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Starting on Strata in the Solomon Islands

Key Points

  • The Solomon Islands has recently introduced the Strata Titles Bill 2017 (Strata Bill) in an effort to address the shortage of affordable residential accommodation in Honiara.

  • The Strata Bill introduces a strata title scheme similar to schemes operating in Vanuatu and Australia.

  • The division of land in Honiara into strata titles will make possible a range of innovation and diversity in development. It will attract the interest of developers while allowing land owners to better utilise their assets.

  • Developers and landowners in the Solomon Islands must have an understanding of how the new scheme operates.

Introduction The Solomon Islands will soon be introducing a strata law framework, with the introduction of the Strata Titles Bill 2017(Strata Bill), which has been tabled before Parliament. The Strata Bill seeks to encourage higher density development while protecting the interests of individuals who buy units in such developments. It does this by allowing certain land to be divided by a strata scheme into lots after development permission has been obtained. The Strata Bill establishes a strong regulatory framework designed to achieve a balance between the interests of developers and the interests of purchasers of lots in strata scheme developments.

It is important that developers, landowners and investors are aware of the regulatory requirements which are proposed under the Strata Bill in order to take full advantage of the opportunities presented. This article will highlight the key features of the new law and provide a helpful comparison with the strata framework in Vanuatu. What is a strata scheme? A strata scheme is a development where buildings and land are divided into strata lots and common property. The owner of a unit owns the inside portion of the building and the owners together are responsible for the common property through a strata scheme corporation, which is a body corporate automatically established on registration of the strata scheme. A primary strata scheme may be further divided into a secondary scheme, which may be suitable for mixed developments that include, for example, both retail and residential units. Importantly, the Strata Bill allows for schemes to set aside part of the strata parcel as a development lot for subsequent development. These development lots can be owned and sold or otherwise dealt with separately.[1] What land can be divided? A parcel of land may be divided by registration of a strata scheme if the land is public land registered under the Land and Titles Act (Cap. 133) (LT Act) and the strata scheme developer owns a fixed- term estate in the land. However, if the land is subject to a registered lease, neither the parcel nor the lease may be divided by registration of a strata scheme.[2] How do you register a scheme? Any proposed strata development must first receive planning approval under the Planning and Development Act before it can be divided under the LT Act. The Planning and Development Board will need to certify that the development can be completed satisfactorily before the scheme is registered and the land divided. The land owner may apply for division of the parcel of land by registration of a primary strata scheme by lodging the approved form with the Commissioner of Lands. The form must be accompanied by the required strata scheme documents, such as a strata scheme plan, description and lot values, as well as the prescribed fee. Dealing with StrataAs previously stated, developers must obtain the Commissioner of Lands consent prior to creating a strata scheme. Once strata lots are registered, they may be sold and re-sold without the Commissioner of Lands prior consent.[3] The Commissioner of Lands consent is also required for the registration of any amendment to the scheme, or any resolution to terminate the strata scheme. Amendments that will require the Commissioner of Lands consent include:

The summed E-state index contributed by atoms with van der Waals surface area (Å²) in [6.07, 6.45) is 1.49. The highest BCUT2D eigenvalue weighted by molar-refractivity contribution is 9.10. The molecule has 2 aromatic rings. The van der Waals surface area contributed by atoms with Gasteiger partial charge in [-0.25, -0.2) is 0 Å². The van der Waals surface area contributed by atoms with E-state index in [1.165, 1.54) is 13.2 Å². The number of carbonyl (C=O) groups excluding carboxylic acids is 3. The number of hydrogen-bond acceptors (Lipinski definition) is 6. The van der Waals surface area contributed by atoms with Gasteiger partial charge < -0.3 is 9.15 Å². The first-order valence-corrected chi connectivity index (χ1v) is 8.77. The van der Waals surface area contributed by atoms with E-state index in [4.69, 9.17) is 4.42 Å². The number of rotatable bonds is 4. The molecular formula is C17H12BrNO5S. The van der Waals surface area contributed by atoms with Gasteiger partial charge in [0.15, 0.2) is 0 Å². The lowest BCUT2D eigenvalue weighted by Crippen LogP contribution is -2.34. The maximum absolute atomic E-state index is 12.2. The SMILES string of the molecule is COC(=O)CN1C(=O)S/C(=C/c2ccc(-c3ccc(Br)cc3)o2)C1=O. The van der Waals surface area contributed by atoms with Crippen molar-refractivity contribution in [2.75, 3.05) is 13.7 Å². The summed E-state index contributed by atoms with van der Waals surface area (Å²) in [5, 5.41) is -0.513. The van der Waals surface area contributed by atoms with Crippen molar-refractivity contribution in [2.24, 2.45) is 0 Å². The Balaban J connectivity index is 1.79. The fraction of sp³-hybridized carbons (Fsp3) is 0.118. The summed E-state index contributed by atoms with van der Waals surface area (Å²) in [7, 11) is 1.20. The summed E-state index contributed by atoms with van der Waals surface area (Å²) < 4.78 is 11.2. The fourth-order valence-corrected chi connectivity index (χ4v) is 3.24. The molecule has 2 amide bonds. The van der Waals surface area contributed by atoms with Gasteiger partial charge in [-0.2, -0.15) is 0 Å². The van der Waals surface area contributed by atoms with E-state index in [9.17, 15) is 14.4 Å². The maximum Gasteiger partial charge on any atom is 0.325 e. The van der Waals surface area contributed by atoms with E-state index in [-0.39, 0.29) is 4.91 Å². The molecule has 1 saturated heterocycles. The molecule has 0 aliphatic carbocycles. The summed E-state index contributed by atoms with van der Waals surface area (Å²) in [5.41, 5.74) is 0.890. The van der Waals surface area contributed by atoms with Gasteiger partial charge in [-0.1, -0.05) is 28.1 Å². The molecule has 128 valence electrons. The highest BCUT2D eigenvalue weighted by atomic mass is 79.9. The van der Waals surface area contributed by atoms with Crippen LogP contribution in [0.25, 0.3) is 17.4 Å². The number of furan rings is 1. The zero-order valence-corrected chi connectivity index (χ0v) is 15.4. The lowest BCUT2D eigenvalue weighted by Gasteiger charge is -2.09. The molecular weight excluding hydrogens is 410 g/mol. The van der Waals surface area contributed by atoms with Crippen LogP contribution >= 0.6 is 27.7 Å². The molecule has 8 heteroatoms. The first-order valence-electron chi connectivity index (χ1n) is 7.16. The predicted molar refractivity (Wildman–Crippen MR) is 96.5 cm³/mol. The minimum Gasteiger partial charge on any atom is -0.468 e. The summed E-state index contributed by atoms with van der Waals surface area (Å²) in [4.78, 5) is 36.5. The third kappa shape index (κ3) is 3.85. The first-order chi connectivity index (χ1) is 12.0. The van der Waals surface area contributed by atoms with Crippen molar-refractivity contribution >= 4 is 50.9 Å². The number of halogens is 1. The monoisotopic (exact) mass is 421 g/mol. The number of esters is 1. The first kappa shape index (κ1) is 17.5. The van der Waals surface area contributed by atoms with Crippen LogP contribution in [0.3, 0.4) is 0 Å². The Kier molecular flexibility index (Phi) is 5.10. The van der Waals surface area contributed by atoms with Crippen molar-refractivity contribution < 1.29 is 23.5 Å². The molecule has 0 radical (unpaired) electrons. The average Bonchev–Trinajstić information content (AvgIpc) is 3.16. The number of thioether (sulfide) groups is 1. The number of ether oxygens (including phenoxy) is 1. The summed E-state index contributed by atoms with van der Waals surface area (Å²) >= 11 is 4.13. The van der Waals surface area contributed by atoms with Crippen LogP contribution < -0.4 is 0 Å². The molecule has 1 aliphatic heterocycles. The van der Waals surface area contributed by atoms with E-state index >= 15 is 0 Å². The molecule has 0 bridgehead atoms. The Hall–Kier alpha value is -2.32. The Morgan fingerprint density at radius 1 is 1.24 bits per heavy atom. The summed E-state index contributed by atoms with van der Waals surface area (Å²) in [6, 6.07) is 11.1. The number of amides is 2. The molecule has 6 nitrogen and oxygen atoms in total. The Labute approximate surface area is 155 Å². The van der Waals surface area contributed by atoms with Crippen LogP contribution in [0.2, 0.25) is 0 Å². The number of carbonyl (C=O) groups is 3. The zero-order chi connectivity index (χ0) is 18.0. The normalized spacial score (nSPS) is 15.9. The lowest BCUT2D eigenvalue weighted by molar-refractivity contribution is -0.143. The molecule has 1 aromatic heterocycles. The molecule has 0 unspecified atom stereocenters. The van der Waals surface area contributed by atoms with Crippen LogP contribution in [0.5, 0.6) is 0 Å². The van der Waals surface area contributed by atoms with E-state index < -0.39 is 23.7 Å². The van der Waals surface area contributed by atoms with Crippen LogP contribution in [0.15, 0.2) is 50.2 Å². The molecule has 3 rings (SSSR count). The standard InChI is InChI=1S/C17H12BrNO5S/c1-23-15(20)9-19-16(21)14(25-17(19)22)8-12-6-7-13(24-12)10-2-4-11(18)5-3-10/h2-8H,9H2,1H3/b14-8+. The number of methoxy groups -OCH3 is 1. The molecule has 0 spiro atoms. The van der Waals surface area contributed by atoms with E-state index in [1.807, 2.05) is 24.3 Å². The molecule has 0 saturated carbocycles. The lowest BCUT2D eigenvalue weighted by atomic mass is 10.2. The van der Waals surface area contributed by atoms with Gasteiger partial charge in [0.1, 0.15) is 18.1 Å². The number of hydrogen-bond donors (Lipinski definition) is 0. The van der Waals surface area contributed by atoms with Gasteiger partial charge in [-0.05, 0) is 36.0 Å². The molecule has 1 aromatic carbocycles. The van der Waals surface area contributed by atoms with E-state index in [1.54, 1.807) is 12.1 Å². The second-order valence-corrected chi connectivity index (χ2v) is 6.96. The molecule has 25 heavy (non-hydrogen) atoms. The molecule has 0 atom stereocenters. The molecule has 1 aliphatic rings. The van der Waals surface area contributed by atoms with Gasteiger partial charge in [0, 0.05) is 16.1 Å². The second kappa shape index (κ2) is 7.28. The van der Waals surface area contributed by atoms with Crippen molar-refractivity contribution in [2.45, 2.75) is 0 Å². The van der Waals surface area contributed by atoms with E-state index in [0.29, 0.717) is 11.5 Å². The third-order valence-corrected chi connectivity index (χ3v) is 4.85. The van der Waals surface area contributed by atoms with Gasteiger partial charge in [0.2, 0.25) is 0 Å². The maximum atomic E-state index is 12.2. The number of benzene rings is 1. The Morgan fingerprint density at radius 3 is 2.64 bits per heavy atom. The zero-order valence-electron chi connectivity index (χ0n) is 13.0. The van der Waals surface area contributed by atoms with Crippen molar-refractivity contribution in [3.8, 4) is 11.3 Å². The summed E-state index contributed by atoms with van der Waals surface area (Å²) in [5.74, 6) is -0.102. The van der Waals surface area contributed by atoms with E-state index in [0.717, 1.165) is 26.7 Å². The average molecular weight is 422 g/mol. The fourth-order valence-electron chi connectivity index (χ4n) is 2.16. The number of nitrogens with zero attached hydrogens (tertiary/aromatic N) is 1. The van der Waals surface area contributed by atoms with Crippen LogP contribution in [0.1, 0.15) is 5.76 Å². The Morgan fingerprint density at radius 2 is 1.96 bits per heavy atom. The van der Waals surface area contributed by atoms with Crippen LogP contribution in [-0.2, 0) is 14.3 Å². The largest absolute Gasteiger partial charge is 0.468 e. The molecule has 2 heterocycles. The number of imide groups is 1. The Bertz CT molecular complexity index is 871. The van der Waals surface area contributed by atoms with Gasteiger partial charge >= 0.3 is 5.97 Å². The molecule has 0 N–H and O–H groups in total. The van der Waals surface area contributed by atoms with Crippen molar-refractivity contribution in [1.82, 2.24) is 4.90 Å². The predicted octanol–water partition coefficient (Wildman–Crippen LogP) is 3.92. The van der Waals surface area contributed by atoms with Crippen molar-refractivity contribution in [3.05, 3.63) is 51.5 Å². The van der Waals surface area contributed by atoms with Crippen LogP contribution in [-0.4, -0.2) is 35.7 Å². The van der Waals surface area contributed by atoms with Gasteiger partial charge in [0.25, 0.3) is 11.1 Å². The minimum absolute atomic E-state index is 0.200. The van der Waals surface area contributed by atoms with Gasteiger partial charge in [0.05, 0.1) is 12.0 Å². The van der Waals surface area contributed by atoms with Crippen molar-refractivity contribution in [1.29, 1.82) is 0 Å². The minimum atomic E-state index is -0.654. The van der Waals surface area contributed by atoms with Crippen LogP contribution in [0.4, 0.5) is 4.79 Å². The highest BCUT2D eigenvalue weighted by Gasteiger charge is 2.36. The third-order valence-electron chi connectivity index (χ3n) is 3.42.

• The conversion of a development lot or a part of a development lot into a strata lot;

  • The conversion of part of the common property into a lot;

  • The combining of lots into a single lot;

  • A change to the boundaries of one or more lots or the common property; and

  • The delineation of a public road or public reserve.[4]

What are a strata scheme developer’s obligations? Under the Strata Bill, a strata scheme developer has three key obligations:

  • A strata scheme developer stands in a fiduciary relationship with the strata scheme corporation.[5] This means that the developer must act in the best interests of the strata lot owners. A strata scheme developer should have a comprehensive understanding of its fiduciary obligations before investing in a strata scheme;